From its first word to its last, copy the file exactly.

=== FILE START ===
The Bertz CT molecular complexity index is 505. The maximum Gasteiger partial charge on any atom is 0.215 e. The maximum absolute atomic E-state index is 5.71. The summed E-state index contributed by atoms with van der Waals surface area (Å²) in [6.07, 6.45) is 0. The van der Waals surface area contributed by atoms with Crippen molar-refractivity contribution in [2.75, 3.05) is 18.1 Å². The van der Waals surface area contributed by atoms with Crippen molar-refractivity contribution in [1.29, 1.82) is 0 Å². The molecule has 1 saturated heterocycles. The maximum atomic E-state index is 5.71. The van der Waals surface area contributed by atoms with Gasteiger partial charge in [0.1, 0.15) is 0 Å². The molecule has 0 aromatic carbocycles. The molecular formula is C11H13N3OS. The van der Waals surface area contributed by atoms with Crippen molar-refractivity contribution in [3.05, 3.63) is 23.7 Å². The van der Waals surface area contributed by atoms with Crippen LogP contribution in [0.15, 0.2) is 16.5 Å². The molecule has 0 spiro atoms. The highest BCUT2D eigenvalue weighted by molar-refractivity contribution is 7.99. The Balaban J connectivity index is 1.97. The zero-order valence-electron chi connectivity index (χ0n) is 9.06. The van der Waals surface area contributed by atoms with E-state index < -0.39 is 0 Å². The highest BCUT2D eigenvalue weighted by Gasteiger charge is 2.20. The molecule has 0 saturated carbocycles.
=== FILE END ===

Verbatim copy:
The Bertz CT molecular complexity index is 505. The maximum Gasteiger partial charge on any atom is 0.215 e. The maximum absolute atomic E-state index is 5.71. The summed E-state index contributed by atoms with van der Waals surface area (Å²) in [6.07, 6.45) is 0. The van der Waals surface area contributed by atoms with Crippen molar-refractivity contribution in [2.75, 3.05) is 18.1 Å². The van der Waals surface area contributed by atoms with Crippen molar-refractivity contribution in [1.29, 1.82) is 0 Å². The molecule has 1 saturated heterocycles. The maximum atomic E-state index is 5.71. The van der Waals surface area contributed by atoms with Gasteiger partial charge in [0.1, 0.15) is 0 Å². The molecule has 0 aromatic carbocycles. The molecular formula is C11H13N3OS. The van der Waals surface area contributed by atoms with Crippen molar-refractivity contribution in [3.05, 3.63) is 23.7 Å². The van der Waals surface area contributed by atoms with Crippen LogP contribution in [0.15, 0.2) is 16.5 Å². The molecule has 0 spiro atoms. The highest BCUT2D eigenvalue weighted by molar-refractivity contribution is 7.99. The Balaban J connectivity index is 1.97. The zero-order valence-electron chi connectivity index (χ0n) is 9.06. The van der Waals surface area contributed by atoms with E-state index < -0.39 is 0 Å². The highest BCUT2D eigenvalue weighted by Gasteiger charge is 2.20. The molecule has 0 saturated carbocycles.